From a Chicago blues club to South Africa, a new show at Steppenwolf Theatre explores music and love across cultures.
Ladysmith Black Mambazo formed in the early 1960s and added its acclaimed harmonies to Paul Simon’s “Graceland” album in 1986. The a cappella group started its collaboration with Steppenwolf in 1992 with “The Song of Jacob Zulu,” which went to Broadway. A few years later they worked together again on the show “Nomathemba.”
Now the group is back in town for its third show at Steppenwolf. We visited them in rehearsal and spoke with some of the creative team.
Phil Ponce: There’s energy in the rehearsal room as the nine members of Ladysmith Black Mambazo perform with an actress and singer who knows them well.
Nondumiso Tembe, actor: It’s sort of a dream come true. I’ve known them since I was a little girl.
I was born in the 1980s in South Africa during apartheid, and when I was 3 we moved to New York. Throughout the ‘80s and ‘90s they would come to New York to perform at anti-apartheid protests or performing for dignitaries or [Nelson] Mandela. So at that young age I had that connection. We were part of the same community both culturally and musically.
Ponce: The new show is called “Lindiwe.” It’s a cross-cultural love story that takes place in South Africa and Chicago – and the Chicago blues figure prominently.
Sibongiseni Shabalala, Ladysmith Black Mambazo: We love the music. Music has that thing that connects everybody, you know? It doesn’t matter what kind of music. Doesn’t matter if you understand the language, you understand the music. As long as it’s good music, it gets in your veins.
Ponce: Ladysmith Black Mambazo was founded by Joseph Shabalala, who is now retired. Family members continue the legacy he began nearly 60 years ago.
Thulani Shabalala, Ladysmith Black Mambazo: We started to sing at a very early age, and our father used to teach us singing very early and put us on stage to sing at the church, weddings, many different occasions so we’re used to it.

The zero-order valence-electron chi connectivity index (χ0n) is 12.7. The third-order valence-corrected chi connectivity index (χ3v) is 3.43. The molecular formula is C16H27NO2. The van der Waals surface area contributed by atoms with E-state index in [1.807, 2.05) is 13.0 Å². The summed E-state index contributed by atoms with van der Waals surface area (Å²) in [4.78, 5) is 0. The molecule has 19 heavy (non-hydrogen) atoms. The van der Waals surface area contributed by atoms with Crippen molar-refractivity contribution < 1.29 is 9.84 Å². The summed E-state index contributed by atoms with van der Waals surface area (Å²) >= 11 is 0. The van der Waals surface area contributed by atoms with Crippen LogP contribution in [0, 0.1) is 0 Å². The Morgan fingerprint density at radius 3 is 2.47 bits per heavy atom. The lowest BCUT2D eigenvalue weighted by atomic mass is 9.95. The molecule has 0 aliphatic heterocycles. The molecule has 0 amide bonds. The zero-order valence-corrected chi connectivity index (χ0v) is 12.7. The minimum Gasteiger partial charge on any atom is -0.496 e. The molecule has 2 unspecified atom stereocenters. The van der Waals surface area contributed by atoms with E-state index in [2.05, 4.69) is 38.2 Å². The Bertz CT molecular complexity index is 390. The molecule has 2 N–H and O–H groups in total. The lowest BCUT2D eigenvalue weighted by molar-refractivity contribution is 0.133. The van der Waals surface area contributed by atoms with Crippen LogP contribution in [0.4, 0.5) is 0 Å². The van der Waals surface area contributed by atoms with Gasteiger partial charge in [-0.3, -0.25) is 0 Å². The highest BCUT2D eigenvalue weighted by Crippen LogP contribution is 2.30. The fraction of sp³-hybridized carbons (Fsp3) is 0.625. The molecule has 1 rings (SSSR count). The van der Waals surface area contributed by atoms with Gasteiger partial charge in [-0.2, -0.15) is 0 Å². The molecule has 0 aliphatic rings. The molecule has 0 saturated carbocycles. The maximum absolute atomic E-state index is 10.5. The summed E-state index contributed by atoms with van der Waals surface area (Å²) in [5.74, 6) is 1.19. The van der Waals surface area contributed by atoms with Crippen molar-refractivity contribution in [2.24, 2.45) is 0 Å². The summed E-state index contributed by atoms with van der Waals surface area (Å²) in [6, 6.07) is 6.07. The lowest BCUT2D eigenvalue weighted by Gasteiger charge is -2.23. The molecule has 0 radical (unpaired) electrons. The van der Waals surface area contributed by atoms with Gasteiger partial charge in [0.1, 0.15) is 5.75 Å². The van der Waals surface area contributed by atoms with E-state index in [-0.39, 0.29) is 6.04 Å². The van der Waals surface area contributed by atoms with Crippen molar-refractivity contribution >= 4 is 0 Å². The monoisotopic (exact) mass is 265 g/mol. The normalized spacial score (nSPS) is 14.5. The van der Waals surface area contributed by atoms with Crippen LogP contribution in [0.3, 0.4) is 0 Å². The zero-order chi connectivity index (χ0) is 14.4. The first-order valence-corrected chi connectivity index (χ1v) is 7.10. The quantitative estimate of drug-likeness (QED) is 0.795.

Ponce: “Lindiwe” features new music from the vocal group.
Steppenwolf ensemble member Eric Simonson recalls their first collaboration in 1992.
Eric Simonson, writer and co-director: We invited them here to Chicago to do a workshop where we staged, I think, the first 15 minutes of the play. It became kind of this magical moment where we realized, you know – they’re an ensemble, we’re an ensemble. It didn’t seem like somebody would say these two groups belong together but we kind of clicked.
Ponce: “Lindiwe” has been in development for six years. It was an important project to Martha Lavey, the late artistic director at Steppenwolf.
Simonson: Martha called me up one day and said, “You know I was in my car and I was listening to the radio and an old Studs Terkel interview came on, where he was interviewing Mambazo, and it reminded me of their work with us and what do you think about calling them up and seeing if they would like to do another play?” And that’s how it started.
Audio: Listen to that 1992 interview.
Thulani Shabalala: It was great to work with Steppenwolf. When my brother started to work with them, especially Eric Simonson, who’s been in South Africa many times, it was very easy and we built a relationship.
Ponce: When it all comes together it will be one of the more anticipated productions on stage this season.
Tembe: There’s so many different moving parts, so many different pieces to this puzzle so it requires, I think, an enormous amount of skill and focus and craft and attention to detail.
It’s coming together really beautifully.
“Lindiwe” is on stage at Steppenwolf Theatre through Jan. 5, 2020.